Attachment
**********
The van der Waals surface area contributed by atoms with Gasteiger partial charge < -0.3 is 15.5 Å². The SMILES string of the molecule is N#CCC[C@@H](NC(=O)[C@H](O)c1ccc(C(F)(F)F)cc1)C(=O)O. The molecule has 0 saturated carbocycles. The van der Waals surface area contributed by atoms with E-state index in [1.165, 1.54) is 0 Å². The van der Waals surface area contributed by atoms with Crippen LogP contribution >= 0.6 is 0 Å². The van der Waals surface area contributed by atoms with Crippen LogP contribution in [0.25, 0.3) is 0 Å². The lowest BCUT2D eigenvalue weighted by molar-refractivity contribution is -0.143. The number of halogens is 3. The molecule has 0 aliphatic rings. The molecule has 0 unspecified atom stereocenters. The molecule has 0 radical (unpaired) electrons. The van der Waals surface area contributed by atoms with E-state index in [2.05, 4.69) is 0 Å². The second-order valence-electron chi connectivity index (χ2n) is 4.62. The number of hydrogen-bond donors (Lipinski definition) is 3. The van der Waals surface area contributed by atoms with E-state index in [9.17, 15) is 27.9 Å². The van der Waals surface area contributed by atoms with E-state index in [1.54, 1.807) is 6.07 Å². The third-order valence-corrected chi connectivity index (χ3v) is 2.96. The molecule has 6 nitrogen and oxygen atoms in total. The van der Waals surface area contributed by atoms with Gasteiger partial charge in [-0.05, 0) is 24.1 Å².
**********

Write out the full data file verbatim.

The van der Waals surface area contributed by atoms with Gasteiger partial charge < -0.3 is 15.5 Å². The SMILES string of the molecule is N#CCC[C@@H](NC(=O)[C@H](O)c1ccc(C(F)(F)F)cc1)C(=O)O. The molecule has 0 saturated carbocycles. The van der Waals surface area contributed by atoms with E-state index in [1.165, 1.54) is 0 Å². The van der Waals surface area contributed by atoms with Crippen LogP contribution >= 0.6 is 0 Å². The van der Waals surface area contributed by atoms with Crippen LogP contribution in [0.25, 0.3) is 0 Å². The lowest BCUT2D eigenvalue weighted by molar-refractivity contribution is -0.143. The number of halogens is 3. The molecule has 0 aliphatic rings. The molecule has 0 unspecified atom stereocenters. The molecule has 0 radical (unpaired) electrons. The van der Waals surface area contributed by atoms with E-state index in [2.05, 4.69) is 0 Å². The second-order valence-electron chi connectivity index (χ2n) is 4.62. The number of hydrogen-bond donors (Lipinski definition) is 3. The van der Waals surface area contributed by atoms with E-state index in [9.17, 15) is 27.9 Å². The van der Waals surface area contributed by atoms with E-state index in [1.54, 1.807) is 6.07 Å². The third-order valence-corrected chi connectivity index (χ3v) is 2.96. The molecule has 6 nitrogen and oxygen atoms in total. The van der Waals surface area contributed by atoms with Gasteiger partial charge in [-0.05, 0) is 24.1 Å².